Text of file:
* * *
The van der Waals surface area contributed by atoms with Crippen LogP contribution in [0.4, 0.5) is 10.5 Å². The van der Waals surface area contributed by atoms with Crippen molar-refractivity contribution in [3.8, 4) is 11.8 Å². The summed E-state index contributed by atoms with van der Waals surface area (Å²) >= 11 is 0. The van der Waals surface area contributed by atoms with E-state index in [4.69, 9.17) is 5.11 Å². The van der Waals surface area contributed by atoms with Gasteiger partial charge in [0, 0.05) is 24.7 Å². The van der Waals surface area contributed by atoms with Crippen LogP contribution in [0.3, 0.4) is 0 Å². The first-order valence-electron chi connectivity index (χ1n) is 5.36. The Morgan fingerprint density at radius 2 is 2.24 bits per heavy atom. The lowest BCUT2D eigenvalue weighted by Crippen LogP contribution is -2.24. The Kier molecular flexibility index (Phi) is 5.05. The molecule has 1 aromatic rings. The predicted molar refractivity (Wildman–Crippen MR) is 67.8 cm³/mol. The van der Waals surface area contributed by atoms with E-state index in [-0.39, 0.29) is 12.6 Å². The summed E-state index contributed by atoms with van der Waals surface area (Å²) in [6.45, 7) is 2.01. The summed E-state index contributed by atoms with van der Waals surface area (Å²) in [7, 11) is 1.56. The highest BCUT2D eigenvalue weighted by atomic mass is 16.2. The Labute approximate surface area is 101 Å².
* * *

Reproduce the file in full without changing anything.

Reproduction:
The van der Waals surface area contributed by atoms with Crippen LogP contribution in [0.4, 0.5) is 10.5 Å². The van der Waals surface area contributed by atoms with Crippen molar-refractivity contribution in [3.8, 4) is 11.8 Å². The summed E-state index contributed by atoms with van der Waals surface area (Å²) >= 11 is 0. The van der Waals surface area contributed by atoms with E-state index in [4.69, 9.17) is 5.11 Å². The van der Waals surface area contributed by atoms with Gasteiger partial charge in [0, 0.05) is 24.7 Å². The van der Waals surface area contributed by atoms with Crippen LogP contribution in [0.3, 0.4) is 0 Å². The first-order valence-electron chi connectivity index (χ1n) is 5.36. The Morgan fingerprint density at radius 2 is 2.24 bits per heavy atom. The lowest BCUT2D eigenvalue weighted by Crippen LogP contribution is -2.24. The Kier molecular flexibility index (Phi) is 5.05. The molecule has 1 aromatic rings. The predicted molar refractivity (Wildman–Crippen MR) is 67.8 cm³/mol. The van der Waals surface area contributed by atoms with E-state index in [-0.39, 0.29) is 12.6 Å². The summed E-state index contributed by atoms with van der Waals surface area (Å²) in [6.45, 7) is 2.01. The summed E-state index contributed by atoms with van der Waals surface area (Å²) in [7, 11) is 1.56. The highest BCUT2D eigenvalue weighted by atomic mass is 16.2. The Labute approximate surface area is 101 Å².